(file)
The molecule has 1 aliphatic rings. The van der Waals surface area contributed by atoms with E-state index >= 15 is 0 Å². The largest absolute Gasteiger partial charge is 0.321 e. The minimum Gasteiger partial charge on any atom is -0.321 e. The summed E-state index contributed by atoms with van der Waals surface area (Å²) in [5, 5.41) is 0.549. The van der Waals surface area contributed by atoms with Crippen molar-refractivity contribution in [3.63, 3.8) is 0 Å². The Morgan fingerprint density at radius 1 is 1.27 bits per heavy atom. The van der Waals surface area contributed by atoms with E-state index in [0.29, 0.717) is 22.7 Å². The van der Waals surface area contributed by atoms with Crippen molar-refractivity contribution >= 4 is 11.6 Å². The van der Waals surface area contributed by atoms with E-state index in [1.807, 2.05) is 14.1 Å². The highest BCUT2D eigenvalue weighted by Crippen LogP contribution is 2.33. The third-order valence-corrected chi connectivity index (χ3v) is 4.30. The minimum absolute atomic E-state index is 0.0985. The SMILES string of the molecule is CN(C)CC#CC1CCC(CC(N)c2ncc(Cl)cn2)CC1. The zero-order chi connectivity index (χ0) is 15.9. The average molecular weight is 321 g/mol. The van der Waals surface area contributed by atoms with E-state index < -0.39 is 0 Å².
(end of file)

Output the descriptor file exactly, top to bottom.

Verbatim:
The molecule has 1 aliphatic rings. The van der Waals surface area contributed by atoms with E-state index >= 15 is 0 Å². The largest absolute Gasteiger partial charge is 0.321 e. The minimum Gasteiger partial charge on any atom is -0.321 e. The summed E-state index contributed by atoms with van der Waals surface area (Å²) in [5, 5.41) is 0.549. The van der Waals surface area contributed by atoms with Crippen molar-refractivity contribution in [3.63, 3.8) is 0 Å². The Morgan fingerprint density at radius 1 is 1.27 bits per heavy atom. The van der Waals surface area contributed by atoms with E-state index in [0.29, 0.717) is 22.7 Å². The van der Waals surface area contributed by atoms with Crippen molar-refractivity contribution >= 4 is 11.6 Å². The van der Waals surface area contributed by atoms with E-state index in [1.807, 2.05) is 14.1 Å². The highest BCUT2D eigenvalue weighted by Crippen LogP contribution is 2.33. The third-order valence-corrected chi connectivity index (χ3v) is 4.30. The minimum absolute atomic E-state index is 0.0985. The SMILES string of the molecule is CN(C)CC#CC1CCC(CC(N)c2ncc(Cl)cn2)CC1. The zero-order chi connectivity index (χ0) is 15.9. The average molecular weight is 321 g/mol. The van der Waals surface area contributed by atoms with E-state index < -0.39 is 0 Å².